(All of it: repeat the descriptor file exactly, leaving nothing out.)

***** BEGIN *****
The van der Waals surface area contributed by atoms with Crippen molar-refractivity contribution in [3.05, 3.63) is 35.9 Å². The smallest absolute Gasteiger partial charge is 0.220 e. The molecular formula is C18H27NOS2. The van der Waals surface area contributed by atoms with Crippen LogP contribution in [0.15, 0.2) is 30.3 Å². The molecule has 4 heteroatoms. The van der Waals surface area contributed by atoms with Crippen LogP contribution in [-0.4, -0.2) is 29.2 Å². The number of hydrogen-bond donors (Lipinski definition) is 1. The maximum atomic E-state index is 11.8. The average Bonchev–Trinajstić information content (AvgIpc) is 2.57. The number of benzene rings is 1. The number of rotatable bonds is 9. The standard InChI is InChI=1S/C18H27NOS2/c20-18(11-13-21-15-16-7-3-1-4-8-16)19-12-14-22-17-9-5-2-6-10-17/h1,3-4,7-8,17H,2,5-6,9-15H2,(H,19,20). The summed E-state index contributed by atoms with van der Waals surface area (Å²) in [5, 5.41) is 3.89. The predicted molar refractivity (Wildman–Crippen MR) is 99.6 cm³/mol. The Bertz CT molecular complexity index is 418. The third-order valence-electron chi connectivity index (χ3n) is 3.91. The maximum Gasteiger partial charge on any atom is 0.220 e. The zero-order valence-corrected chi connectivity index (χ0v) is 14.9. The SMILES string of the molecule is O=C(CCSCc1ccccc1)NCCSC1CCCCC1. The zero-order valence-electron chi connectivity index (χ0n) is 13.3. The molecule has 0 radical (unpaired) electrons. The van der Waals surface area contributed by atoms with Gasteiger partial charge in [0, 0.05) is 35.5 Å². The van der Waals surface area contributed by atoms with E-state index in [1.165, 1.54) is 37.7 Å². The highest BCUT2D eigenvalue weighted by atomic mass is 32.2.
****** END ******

The van der Waals surface area contributed by atoms with Crippen molar-refractivity contribution in [3.05, 3.63) is 35.9 Å². The smallest absolute Gasteiger partial charge is 0.220 e. The molecular formula is C18H27NOS2. The van der Waals surface area contributed by atoms with Crippen LogP contribution in [0.15, 0.2) is 30.3 Å². The molecule has 4 heteroatoms. The van der Waals surface area contributed by atoms with Crippen LogP contribution in [-0.4, -0.2) is 29.2 Å². The number of hydrogen-bond donors (Lipinski definition) is 1. The maximum atomic E-state index is 11.8. The average Bonchev–Trinajstić information content (AvgIpc) is 2.57. The number of benzene rings is 1. The number of rotatable bonds is 9. The standard InChI is InChI=1S/C18H27NOS2/c20-18(11-13-21-15-16-7-3-1-4-8-16)19-12-14-22-17-9-5-2-6-10-17/h1,3-4,7-8,17H,2,5-6,9-15H2,(H,19,20). The summed E-state index contributed by atoms with van der Waals surface area (Å²) in [5, 5.41) is 3.89. The predicted molar refractivity (Wildman–Crippen MR) is 99.6 cm³/mol. The Bertz CT molecular complexity index is 418. The third-order valence-electron chi connectivity index (χ3n) is 3.91. The maximum Gasteiger partial charge on any atom is 0.220 e. The zero-order valence-corrected chi connectivity index (χ0v) is 14.9. The SMILES string of the molecule is O=C(CCSCc1ccccc1)NCCSC1CCCCC1. The zero-order valence-electron chi connectivity index (χ0n) is 13.3. The molecule has 0 radical (unpaired) electrons. The van der Waals surface area contributed by atoms with Gasteiger partial charge in [0, 0.05) is 35.5 Å². The van der Waals surface area contributed by atoms with E-state index in [1.165, 1.54) is 37.7 Å². The highest BCUT2D eigenvalue weighted by atomic mass is 32.2.